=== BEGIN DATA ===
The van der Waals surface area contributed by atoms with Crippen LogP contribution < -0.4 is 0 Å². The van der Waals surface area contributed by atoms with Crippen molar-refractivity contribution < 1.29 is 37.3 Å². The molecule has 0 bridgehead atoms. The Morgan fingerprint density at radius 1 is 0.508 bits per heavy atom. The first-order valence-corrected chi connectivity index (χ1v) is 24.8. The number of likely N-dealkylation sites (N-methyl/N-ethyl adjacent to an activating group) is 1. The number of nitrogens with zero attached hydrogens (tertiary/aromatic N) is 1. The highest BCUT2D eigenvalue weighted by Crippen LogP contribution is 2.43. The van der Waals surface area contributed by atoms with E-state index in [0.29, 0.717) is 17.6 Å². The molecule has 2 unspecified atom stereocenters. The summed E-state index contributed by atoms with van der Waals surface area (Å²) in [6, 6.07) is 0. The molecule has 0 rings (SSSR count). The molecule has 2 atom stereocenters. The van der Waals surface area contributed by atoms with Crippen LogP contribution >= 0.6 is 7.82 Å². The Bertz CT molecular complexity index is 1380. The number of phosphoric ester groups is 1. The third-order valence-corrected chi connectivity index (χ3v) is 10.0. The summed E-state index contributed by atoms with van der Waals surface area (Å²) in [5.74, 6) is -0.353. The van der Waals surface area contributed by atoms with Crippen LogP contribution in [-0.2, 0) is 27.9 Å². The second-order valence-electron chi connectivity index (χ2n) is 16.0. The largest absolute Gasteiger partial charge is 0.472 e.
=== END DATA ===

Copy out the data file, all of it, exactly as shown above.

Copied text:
The van der Waals surface area contributed by atoms with Crippen LogP contribution < -0.4 is 0 Å². The van der Waals surface area contributed by atoms with Crippen molar-refractivity contribution < 1.29 is 37.3 Å². The molecule has 0 bridgehead atoms. The Morgan fingerprint density at radius 1 is 0.508 bits per heavy atom. The first-order valence-corrected chi connectivity index (χ1v) is 24.8. The number of likely N-dealkylation sites (N-methyl/N-ethyl adjacent to an activating group) is 1. The number of nitrogens with zero attached hydrogens (tertiary/aromatic N) is 1. The highest BCUT2D eigenvalue weighted by Crippen LogP contribution is 2.43. The van der Waals surface area contributed by atoms with E-state index in [0.29, 0.717) is 17.6 Å². The molecule has 2 unspecified atom stereocenters. The summed E-state index contributed by atoms with van der Waals surface area (Å²) in [6, 6.07) is 0. The molecule has 0 rings (SSSR count). The molecule has 2 atom stereocenters. The van der Waals surface area contributed by atoms with Crippen LogP contribution >= 0.6 is 7.82 Å². The Bertz CT molecular complexity index is 1380. The number of phosphoric ester groups is 1. The third-order valence-corrected chi connectivity index (χ3v) is 10.0. The summed E-state index contributed by atoms with van der Waals surface area (Å²) in [5.74, 6) is -0.353. The van der Waals surface area contributed by atoms with Crippen LogP contribution in [-0.2, 0) is 27.9 Å². The second-order valence-electron chi connectivity index (χ2n) is 16.0. The largest absolute Gasteiger partial charge is 0.472 e.